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A trip to Bharatpur Bird Sanctuary

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The Keoladeo National Park or Keoladeo Ghana National Park formerly known as the Bharatpur Bird Sanctuary in Bharatpur, Rajasthan, India is a famous avifauna sanctuary that plays host to thousands of birds especially during the summer season. Over 230 species of birds are known to have made theNational Park their home. It is also a major tourist centre with scores ofornithologists arriving here in the hibernal season. It was declared a protected sanctuary in 1971. It is also a declared World Heritage Site.[2]

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Tiger Sighting at Sariska Tiger Reserve

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I was ready with my camera, wiped the lens twice, removed the gloves and positioned myself stood high on the rear seat resting my back properly. Looking around with extra vigil eyes for more than 10 minutes discovered no sign of any big cat. Relaxed and confirmed of my hard luck again I reclined my stiff body to the iron bars of the gypsy and lazily looked at a pair of peacocks marching past close to our gypsy.

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Khirsu – A serene and pristine hamlet in Garhwal, Uttarakhand

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Khirsu is also situated at 1700 m but much cooler than Lansdowne because the entire hamlet is surrounded by high hills and dense forest bearing tall pine, deodar & oak. It is perhaps one of the most pristine places in Uttrakhand. Less visited hence no touristy activities. No mall road, no shopping or eating joints and no spirit shop. Yet, very impressive, naturally wild and ideal for a laid back holiday in divine serenity.

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Lansdowne – beyond being the HQ of Garhwal Regiment

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Hastily, I tried to book some GMVN asset but in vain, with no rooms in either of the two properties available. We therefore, decided to reach early & search for alternate options. Being familiar with the roads & alternate routes, we soon reached at Monty’s Dhaba at Miranpur via Mawana as early as 9 am for a stopover & filling our tummy. It is one of the finest & elaborate resort kind of restaurant with plenty of space and a well-built dining area. The road so far is good enough to drive with ease in early hours.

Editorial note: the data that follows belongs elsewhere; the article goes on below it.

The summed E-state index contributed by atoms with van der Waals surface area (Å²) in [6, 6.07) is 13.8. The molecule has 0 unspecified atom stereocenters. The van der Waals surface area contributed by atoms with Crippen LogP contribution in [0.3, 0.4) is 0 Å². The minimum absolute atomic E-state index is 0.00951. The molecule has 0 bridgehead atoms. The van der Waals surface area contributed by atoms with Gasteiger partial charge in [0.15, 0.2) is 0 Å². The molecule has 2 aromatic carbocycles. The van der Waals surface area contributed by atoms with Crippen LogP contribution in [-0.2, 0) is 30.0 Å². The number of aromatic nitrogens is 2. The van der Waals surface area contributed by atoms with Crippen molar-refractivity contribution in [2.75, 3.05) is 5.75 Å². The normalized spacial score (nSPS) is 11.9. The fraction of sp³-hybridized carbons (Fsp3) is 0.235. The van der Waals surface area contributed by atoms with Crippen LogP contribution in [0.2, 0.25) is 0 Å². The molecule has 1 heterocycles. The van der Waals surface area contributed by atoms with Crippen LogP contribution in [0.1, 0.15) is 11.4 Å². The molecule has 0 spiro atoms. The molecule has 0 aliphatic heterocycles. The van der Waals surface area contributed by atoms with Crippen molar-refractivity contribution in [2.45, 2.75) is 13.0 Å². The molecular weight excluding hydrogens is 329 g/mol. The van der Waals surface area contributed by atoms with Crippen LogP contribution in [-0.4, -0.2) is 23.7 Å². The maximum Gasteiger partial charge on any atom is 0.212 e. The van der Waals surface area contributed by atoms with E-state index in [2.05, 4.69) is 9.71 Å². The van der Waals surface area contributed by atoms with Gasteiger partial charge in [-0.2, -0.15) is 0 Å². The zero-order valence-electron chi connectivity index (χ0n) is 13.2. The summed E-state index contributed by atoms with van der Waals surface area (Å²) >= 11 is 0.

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Wild and Historical Bundelkhand – Raneh Fall & Khajuraho

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The Khajuraho Group of Temples are reportedly constructed during 10th& 11th century by the Chandelas and dedicated to the Hindus & Jains. Most of the temples are constructed by hard sedimentary rocks and erected in an advanced geometrical technology avoiding cementing mortars. A few are constructed by granites too. This was perhaps to enhance the longevity and religious faiths. The architecture is “Nagara-Style” and rock cut sculptures are similar to wooden carvings during the earlier ages. The intricately expressive figures and designs are profusely available in all the structures. It is believed that there was originally 85 temples constructed around 25 km out of which only 25 survived within 6 km now. They are divided in three zones viz. Western Group, Eastern Group & Southern Group. A brief of these exquisite temples are compiled herewith for reader’s delight.

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Wild and Historical Bundelkhand – Ajaigarh Fort, The forbidden Kingdom

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The landscape around the lake is astounding but heartening simultaneously. Hundreds of very well sculpted rocks, some of which still in better shapes were lying scattered at the lake side and around. A huge round sculpted “Amalaka” (the stone disk/rim fitted atop a temple) is an eye catcher, depicting pathetic demise of its glorious past. The invaluable chiselled rocks and the sculpted remains of a temple were once an integral part of an exotic masterpiece, perhaps as good as the marvels in Khajuraho. Can it be restored now! Sadly, no or not to its original shape.
Descending through the broken stepsand balancing cautiously we reached at an open balcony. An alley of beautiful rock carvings and finely chiselled rock figures of different deities and symbolic, made the sweating effort worth.

Our next hunt was the hidden gems in the jungle at Ajaigarh. Our prime reason to visit the fort was to see those exclusive Khajuraho style Jain Temples in the forest. After some rest&normalising the respiration, we again started our stroll & soon reached a fenced arena. Our guide gestured to say, here is the Jain Temples. Where! In the woods we could havea glimpse of the structures only on reaching close enough.